Against this backdrop, the manner in which chief information security officers (CISOs) protect their companies continues to evolve. In years past, many companies adopted a “castle and moat” model of cybersecurity, in which they tried to limit or eliminate external access to their networks.
Now, however, most companies assume that cyberattacks will come from internal access points. As a result, many companies have adopted a zero trust model of security that assumes that every employee, file, and network access point may be at risk. From a resource standpoint, this means that many companies have substantially increased their cybersecurity spending, and will continue to do so.
Many cyberattacks are enabled through human negligence, but Gibson noted that cybersecurity companies can often fortify the infrastructure they monitor. More precisely, artificial intelligence and machine learning can help automate many systems and eliminate or mitigate the damage from human mistakes. “We can actually reduce risk programmatically,” Gibson said.
Every endpoint has become an access point—and the amount of information that these access points connect to is profound.
While it may be tempting to assume that technological breakthroughs will create simple-to-implement techniques to thwart cybercrime, according to our expert panel, that’s the wrong way to think about cybersecurity.
Fulton said that the systematic steps companies can take to accelerate their path toward good digital hygiene are as close as it gets to having a “magic pill” in addressing the cybersecurity threat. “When you get the basics right, you eliminate the bulk of the barbarians,” Fulton said. “If you can eliminate a lot of the playing field of enemies [through good hygiene], now [companies] have an advantage.”
These basics include addressing a set of core questions about a company’s data and potential exposures:
- Where is the company’s most sensitive data?
- Is sensitive data accessible to the right people?
- How quickly can the company detect a breach?
- How can the company effectively investigate, recover, and respond to a breach?
- How can the company reduce risk without disrupting its systems?
Finding Investment Opportunities in a Rapidly Evolving Sector
While the on-the-ground reality of increasing cybercrime is sobering, we believe that these threats present opportunities for investors to identify the next-generation of winners in this critically important field. These opportunities continue to expand amid the COVID-19 pandemic, the shift to the cloud, and the shift to zero trust security postures.
We anticipate that the cybersecurity software sector will grow at approximately 12% year-over-year in the intermediate term, reaching $220 billion by 2025, making it one of the fastest-growing segments of the software market, behind only customer relationship management and database management. Within cybersecurity software, identity endpoint access management and network security equipment are growing the fastest.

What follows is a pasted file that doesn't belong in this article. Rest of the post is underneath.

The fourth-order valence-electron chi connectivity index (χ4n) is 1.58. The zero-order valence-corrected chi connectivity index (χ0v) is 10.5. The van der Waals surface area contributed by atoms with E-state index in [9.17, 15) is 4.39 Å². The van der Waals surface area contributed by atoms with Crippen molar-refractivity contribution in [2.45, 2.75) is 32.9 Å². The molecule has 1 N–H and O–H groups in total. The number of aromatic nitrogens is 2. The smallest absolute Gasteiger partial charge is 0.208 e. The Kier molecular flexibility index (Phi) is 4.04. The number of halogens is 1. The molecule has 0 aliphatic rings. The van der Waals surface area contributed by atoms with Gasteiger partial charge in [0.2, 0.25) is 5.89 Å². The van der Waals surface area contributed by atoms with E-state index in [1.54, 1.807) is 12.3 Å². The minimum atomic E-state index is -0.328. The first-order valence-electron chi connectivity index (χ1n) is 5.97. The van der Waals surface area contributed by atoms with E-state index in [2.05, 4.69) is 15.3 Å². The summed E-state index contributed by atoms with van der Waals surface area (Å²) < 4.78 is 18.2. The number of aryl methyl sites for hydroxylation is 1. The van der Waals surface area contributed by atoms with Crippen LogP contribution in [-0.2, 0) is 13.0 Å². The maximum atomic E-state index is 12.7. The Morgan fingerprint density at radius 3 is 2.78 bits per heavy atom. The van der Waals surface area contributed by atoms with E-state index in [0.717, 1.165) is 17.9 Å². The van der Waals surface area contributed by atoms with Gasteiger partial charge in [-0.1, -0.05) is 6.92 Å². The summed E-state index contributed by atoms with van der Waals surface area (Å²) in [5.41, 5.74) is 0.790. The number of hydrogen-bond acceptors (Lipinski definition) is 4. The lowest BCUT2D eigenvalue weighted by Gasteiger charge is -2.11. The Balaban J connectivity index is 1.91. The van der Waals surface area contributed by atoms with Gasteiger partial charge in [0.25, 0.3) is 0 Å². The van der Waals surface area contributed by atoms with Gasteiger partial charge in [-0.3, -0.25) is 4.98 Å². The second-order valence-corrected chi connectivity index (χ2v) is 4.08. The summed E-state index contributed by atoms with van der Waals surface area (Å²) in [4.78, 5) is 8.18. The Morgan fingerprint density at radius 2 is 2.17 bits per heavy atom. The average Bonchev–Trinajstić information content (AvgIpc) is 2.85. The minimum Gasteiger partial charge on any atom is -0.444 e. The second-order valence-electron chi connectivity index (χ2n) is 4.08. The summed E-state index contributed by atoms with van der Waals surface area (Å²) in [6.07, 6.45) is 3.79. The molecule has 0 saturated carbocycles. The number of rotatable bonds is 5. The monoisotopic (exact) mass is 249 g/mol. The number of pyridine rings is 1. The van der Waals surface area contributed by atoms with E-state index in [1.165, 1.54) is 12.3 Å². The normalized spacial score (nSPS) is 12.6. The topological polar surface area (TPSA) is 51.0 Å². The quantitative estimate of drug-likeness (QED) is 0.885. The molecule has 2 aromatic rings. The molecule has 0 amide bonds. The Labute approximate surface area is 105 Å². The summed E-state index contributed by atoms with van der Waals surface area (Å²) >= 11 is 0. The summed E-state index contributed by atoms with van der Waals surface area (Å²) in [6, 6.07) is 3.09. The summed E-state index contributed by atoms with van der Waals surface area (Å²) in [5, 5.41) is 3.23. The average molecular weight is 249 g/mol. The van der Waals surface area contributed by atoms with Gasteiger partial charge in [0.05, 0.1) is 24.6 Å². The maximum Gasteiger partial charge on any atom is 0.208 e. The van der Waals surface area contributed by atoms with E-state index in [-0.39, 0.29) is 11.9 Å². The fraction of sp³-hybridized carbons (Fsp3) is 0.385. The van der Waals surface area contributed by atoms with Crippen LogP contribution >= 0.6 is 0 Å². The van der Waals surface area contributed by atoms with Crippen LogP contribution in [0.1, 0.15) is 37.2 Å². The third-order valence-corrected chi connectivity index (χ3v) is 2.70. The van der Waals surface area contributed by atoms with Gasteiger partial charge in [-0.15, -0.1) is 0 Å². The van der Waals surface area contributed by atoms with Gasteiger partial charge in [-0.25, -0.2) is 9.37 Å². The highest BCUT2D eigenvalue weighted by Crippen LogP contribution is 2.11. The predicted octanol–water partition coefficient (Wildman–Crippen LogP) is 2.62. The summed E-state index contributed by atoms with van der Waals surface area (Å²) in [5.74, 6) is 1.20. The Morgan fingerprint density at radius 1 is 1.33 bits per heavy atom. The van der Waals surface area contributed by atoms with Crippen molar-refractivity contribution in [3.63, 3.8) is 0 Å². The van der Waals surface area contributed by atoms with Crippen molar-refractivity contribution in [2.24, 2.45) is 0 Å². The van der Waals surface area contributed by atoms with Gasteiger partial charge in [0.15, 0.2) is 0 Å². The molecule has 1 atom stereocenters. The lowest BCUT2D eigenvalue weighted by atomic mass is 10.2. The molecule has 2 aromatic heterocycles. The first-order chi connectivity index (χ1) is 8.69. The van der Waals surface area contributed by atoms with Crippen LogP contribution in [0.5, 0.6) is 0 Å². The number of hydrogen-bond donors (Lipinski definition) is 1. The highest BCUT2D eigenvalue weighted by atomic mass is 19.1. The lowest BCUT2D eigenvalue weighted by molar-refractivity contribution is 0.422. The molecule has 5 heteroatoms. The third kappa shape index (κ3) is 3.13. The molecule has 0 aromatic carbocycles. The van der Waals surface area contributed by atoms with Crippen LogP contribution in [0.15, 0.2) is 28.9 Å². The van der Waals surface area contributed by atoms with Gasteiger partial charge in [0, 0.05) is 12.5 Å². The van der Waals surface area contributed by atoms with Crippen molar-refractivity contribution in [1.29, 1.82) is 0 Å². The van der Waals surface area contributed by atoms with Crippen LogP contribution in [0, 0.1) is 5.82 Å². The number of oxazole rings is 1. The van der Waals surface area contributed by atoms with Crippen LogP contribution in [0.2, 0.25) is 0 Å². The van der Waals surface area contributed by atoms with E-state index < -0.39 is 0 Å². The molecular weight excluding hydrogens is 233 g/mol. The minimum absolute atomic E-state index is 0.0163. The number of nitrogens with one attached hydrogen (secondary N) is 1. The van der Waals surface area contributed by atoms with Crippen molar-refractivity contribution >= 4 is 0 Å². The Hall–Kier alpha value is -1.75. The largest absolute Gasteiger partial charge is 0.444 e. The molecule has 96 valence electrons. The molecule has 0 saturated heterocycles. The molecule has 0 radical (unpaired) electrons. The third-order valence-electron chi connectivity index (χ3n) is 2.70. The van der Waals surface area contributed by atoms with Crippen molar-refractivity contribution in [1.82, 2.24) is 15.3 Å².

When evaluating high-growth cybersecurity companies, there are several factors we monitor closely to determine whether their growth is sustainable and is the stock mispriced in our clients’ favor. These include the company’s position in cloud computing, barriers to entry, its total addressable market, and return on investment, among other items.
Despite the overall attractiveness of cybersecurity, there are several key areas of concern that we’re debating as we test our investment themes:
- Are the expectations for a changed market, which underly the premium valuations for perceived next-generation, realistic?
- Have competitive moats changed as security moves to the cloud?
- Do cloud models, data, or network effects reduce or increase the technology leapfrog risk that has historically marked the cyber security industry?
- Does the need for an integrated view of security posture move the market toward integrated suite-based buying?
By evaluating these questions, we seek to effectively identify current and future investment opportunities effectively within in a sector—and a battlefield—that’s rapidly evolving.
To access more insights about how cybersecurity, privacy, and politics are affecting the investing landscape, we invite you to explore other posts about the sessions at our 2021 CONNECTIVITY conference: Privacy and Policy Implications of Connected Commerce and The New Cold War: China.
Corey Tobin, partner, is a research analyst and co-director of research on William Blair’s U.S. Growth and Core Equity team. Nabil Elsheshai, CFA, is a research analyst for William Blair Investment Management.